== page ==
New Paltz Board of Education hears lengthy presentation on helping kids after lockdown

New Paltz Deputy Superintendent of Schools Michelle Martoni opened the presentation on “response to intervention” at the December 15 School Board meeting by warning that it was going to be “long.” As most presentations given to the trustees go on for some time and include multiple speakers with slide presentations, the fact that Martoni made this comment signaled something more. The deputy superintendent was correct; this presentation lasted a full 90 minutes and included portions from every single building principal along with a number of counselors, social workers and reading teachers.

While the presentation was opened with a detailed discussion about how to define “RTI,” the fact that this initialism is short for “response to intervention” was not mentioned until after that portion of the report was complete, reinforcing the idea that while members of the public are welcome to attend meetings, the primary audience are the elected officials who are expected to understand the dense jargon used by administrators. It appears that the phrase “response to intervention” is about helping children catch up with what was lost during long months of learning only through a computer screen. There are struggles with reading, struggles with math and struggles with behavior. At all schools these deficiencies have been broken into three broad categories to help determine how much extra help is needed by any particular student in any of those areas. The problems are widespread, as many educators and parents expected they might be; regular classroom teachers are largely handling the first tier of intervention in recognition of the fact that nearly all children are behind in their learning due to this period of enforced distance learning.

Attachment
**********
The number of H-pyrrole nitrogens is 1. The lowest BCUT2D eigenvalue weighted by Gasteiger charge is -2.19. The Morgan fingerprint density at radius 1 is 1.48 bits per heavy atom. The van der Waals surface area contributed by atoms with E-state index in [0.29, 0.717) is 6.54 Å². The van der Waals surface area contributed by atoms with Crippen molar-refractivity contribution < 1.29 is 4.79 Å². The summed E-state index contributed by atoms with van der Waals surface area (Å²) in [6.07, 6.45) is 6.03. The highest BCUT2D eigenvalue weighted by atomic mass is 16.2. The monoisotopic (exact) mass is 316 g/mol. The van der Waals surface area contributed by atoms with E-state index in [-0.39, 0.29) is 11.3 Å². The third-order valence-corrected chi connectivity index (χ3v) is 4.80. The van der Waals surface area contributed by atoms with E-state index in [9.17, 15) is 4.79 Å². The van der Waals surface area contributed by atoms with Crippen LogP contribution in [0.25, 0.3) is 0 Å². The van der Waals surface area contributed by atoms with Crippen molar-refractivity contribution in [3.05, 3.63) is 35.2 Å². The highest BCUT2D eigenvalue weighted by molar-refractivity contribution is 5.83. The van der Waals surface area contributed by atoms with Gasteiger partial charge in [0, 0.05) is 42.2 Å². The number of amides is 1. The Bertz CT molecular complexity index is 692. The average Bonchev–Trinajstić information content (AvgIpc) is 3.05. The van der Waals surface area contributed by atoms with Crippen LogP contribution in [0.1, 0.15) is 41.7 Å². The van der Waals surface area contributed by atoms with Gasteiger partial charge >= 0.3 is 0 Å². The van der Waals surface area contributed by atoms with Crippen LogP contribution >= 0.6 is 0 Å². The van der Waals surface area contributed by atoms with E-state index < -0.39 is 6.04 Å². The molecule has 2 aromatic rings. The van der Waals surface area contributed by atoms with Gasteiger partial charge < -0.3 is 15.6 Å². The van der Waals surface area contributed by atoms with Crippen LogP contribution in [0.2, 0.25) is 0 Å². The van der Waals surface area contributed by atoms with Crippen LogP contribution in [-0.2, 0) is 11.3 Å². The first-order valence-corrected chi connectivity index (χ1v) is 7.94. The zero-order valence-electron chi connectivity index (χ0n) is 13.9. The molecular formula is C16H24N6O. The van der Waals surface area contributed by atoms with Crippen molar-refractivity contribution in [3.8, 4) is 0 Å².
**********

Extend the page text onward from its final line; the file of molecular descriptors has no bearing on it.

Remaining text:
It’s clear that these educators have dug deep into the research in their efforts to figure out what’s been going on and how to get these kids back on track. Extra help and guidance are being expanded throughout the district, and the teachers who reported conveyed both competence and compassion as they discussed the approaches being used. Classroom instruction is shifted when three in five students are in need of more attention, which apparently is not uncommon at this time. One portion of the presentation was devoted solely to the technical differences that crop up in children who struggle with reading, how they are diagnosed and how they are addressed. Similar approaches are used in math. The fact that most children are using technology in class means that some of that extra help can be provided in a way that avoids any potential stigma. Behavioral problems that presumably stem from isolation and lack of socialization are also being addressed largely at the classroom level. For all these issues, the other two tiers involve progressively more intense types of intervention. The message is that with this many children having trouble, resources are being used to help as many as possible.